AKA Broadcast

Media Technology students were visited yesterday by founder and director of AKA Broadcast, Kris Whitely. Kris formed the company six years ago with the vision of creating a light-weight systems integration service that could bring the most appropriate equipment together to deliver cost-effective and timely projects. Since then AKA has worked with and for several big-name integrators such as Ericsson, Evertz, TSL, Gearhouse, SAM, Imagine Communications and VizRt to name a few. AKA Broadcast are also developing portable production kits and other out-of-the-box solutions to meet industry needs. Kris brought along one of the prototypes and showed students how a simple rig can be put together for small sports and music events.

The main purpose of Kris’ visit was to advertise some graduate positions within the company. AKA Broadcast have identified some niches in the market and are willing to invest in the next generation of broadcast engineers to help service those needs.

Teddy Rocks Festival

On the 27th April through to Monday 1st Teddy Rocks festival was in full swing. With multiple stages and tents it was a challenging technical brief but Media Technology student delivered for the charity event. Students provided technical support for their Production and Journalism cousins who were providing all the coverage and feeds for the event.

Nick Arbenz and Oliver Davies acted as technical lead and point of call respectively. Using the OB Truck as the centre of operations for main stage, feeds from 9 cameras and sound were fed in, vision mixed and distributed to the large screens next to the stage as well as screens in the VIP areas. A key technical challenge for this was the integration of a variety of formats including system cameras, Go Pro’s and laptop feeds.

The sound was mixed and recorded to accompany footage that would later be pieced together to use in advertising the event and as show reels for some of the bands involved. The event was a great opportunity for the students to demonstrate their ability to be self-sufficient and professional. Well done to all those involved.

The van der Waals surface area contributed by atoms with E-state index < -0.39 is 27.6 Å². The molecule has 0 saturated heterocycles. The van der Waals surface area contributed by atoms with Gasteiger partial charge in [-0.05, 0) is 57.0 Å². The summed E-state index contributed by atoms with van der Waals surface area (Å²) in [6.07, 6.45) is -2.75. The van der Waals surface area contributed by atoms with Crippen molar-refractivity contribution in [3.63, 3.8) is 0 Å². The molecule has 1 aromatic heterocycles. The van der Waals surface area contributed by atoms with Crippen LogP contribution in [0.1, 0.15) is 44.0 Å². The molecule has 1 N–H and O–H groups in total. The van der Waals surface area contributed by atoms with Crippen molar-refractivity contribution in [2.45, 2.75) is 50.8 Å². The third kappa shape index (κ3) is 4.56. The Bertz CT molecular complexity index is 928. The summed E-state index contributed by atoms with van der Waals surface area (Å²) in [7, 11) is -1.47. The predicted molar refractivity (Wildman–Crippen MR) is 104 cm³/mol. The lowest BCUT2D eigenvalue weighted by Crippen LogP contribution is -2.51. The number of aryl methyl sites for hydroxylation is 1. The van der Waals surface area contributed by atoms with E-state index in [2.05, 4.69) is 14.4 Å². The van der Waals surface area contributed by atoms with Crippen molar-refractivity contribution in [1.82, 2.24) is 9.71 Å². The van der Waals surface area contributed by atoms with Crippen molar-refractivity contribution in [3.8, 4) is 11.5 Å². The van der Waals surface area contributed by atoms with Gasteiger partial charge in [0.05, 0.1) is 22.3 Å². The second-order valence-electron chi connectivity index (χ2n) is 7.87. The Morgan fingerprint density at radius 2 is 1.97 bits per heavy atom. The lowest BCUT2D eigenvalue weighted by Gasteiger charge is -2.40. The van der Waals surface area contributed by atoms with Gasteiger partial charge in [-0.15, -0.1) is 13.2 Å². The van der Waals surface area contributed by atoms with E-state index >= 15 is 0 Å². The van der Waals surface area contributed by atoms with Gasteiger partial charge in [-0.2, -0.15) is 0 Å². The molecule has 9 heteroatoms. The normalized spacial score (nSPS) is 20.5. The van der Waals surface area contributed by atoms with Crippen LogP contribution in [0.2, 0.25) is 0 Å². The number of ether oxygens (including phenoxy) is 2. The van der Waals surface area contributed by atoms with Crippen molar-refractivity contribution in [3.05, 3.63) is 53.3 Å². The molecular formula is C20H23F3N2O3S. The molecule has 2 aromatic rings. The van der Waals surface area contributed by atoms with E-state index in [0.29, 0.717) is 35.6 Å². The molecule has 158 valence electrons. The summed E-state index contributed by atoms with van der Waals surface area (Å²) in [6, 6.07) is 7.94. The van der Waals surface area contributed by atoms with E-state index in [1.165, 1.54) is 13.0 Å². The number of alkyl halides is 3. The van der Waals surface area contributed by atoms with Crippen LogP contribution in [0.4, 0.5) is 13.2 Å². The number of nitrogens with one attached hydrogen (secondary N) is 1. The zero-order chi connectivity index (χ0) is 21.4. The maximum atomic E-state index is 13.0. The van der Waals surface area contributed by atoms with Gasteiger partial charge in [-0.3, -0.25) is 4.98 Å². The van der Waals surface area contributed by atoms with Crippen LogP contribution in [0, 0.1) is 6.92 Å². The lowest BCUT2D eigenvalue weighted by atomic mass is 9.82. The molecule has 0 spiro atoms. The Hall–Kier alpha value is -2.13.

A Headphone HAT-Trick

A hat-trick of staff from Media Technology went up to G.R.A.S. Sound in Vibration in Bedford yesterday (15/05/17) for a series of seminars on headphone and headset measurements. Matt, Lee and Paul attended sessions on headset test systems and tools, learning about the latest improvements to ear couplers and anthropometric pinna. They saw a range of their tests fixtures from the fully-fledged KEMAR Head and Torso Simulator (HATS) – aimed at research and design applications – to simple flat-plate systems for checking consistency in production lines. It was a great opportunity to see some technical data on the systems and understand how they relate to current standards. There were interesting discussions around testing Bluetooth and noise cancelling headphones as well as the importance of phase response and filtering in high resolution audio.


How Legacy Broadcast Definitions of Colour Impact on Video Systems Today

Senior Lecturer in Media Technology Paul Bourne presented a lecture to the local network of the Institution of Engineering and Technology (IET) on Wednesday 10th May. Titled “How Legacy Broadcast Definitions of Colour Impact on Video Systems Today”, the talk discussed how divergent standards from the past bring challenges within the present converged world of computer graphics and broadcast technologies. It explored the concepts of valid and legal colours and the impact this has on production workflows. There was a good turnout from members and non-members including several from the broadcast sector as well as plenty who were new to the concepts. This stimulated a good amount of discussion and made for a thought-provoking evening. We hope to announce some further projects with the IET in the near future.

Vision of the Future for Second Years

Yesterday a second year cohort dropped into Ericsson Television to learn about future technologies within the broadcast sector. Steven Woodhead (Woody) and Rod Harris invited the students for a tour of Ericsson’s facilities including their Picture Quality analysis suite, experience centre as well as their systems verification and customer support labs.

Algorithms expert Chris Duxbury presented us with a comparison between HD and 4K images on a couple of consumer displays before demonstrating the benefits and limitations of High Dynamic Range pictures on an OLED display. Chris described the formats and algorithms currently in use and discussed the increasing importance of software-based pre-processing to optimise compression efficiency. We had an interesting discussion about the subjective nature of Picture Quality Analysis and how vendors and now choosing a particular look and feel as part of their brand – this often includes sharper but noisier pictures rather than the softer pictures that have traditionally been transmitted for HD. The students were particularly interested in the block structures used within H.264 and H.265 and how the alignment of graphics impacts on artefacts.